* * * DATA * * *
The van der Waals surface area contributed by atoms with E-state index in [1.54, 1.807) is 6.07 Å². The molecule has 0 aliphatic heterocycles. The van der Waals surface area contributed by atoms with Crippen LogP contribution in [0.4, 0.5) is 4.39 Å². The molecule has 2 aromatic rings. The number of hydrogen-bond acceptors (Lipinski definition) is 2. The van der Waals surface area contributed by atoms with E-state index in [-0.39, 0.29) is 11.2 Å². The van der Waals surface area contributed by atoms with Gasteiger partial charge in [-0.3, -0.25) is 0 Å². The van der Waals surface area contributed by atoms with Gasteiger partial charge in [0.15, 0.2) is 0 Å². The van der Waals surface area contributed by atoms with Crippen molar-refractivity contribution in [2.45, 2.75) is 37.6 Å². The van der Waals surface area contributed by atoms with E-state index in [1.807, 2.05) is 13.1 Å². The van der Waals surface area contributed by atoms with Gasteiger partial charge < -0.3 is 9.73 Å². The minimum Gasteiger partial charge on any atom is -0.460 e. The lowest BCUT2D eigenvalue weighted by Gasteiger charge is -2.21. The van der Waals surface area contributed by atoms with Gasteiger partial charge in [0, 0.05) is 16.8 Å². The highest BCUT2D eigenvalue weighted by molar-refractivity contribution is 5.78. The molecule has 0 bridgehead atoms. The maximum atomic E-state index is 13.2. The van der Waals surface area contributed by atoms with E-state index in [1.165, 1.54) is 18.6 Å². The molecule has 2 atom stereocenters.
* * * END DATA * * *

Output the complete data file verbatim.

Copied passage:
The van der Waals surface area contributed by atoms with E-state index in [1.54, 1.807) is 6.07 Å². The molecule has 0 aliphatic heterocycles. The van der Waals surface area contributed by atoms with Crippen LogP contribution in [0.4, 0.5) is 4.39 Å². The molecule has 2 aromatic rings. The number of hydrogen-bond acceptors (Lipinski definition) is 2. The van der Waals surface area contributed by atoms with E-state index in [-0.39, 0.29) is 11.2 Å². The van der Waals surface area contributed by atoms with Gasteiger partial charge in [-0.3, -0.25) is 0 Å². The van der Waals surface area contributed by atoms with Gasteiger partial charge in [0.15, 0.2) is 0 Å². The van der Waals surface area contributed by atoms with Crippen molar-refractivity contribution in [2.45, 2.75) is 37.6 Å². The van der Waals surface area contributed by atoms with E-state index in [1.807, 2.05) is 13.1 Å². The van der Waals surface area contributed by atoms with Gasteiger partial charge < -0.3 is 9.73 Å². The minimum Gasteiger partial charge on any atom is -0.460 e. The lowest BCUT2D eigenvalue weighted by Gasteiger charge is -2.21. The van der Waals surface area contributed by atoms with Gasteiger partial charge in [0, 0.05) is 16.8 Å². The highest BCUT2D eigenvalue weighted by molar-refractivity contribution is 5.78. The molecule has 0 bridgehead atoms. The maximum atomic E-state index is 13.2. The van der Waals surface area contributed by atoms with E-state index in [1.165, 1.54) is 18.6 Å². The molecule has 2 atom stereocenters.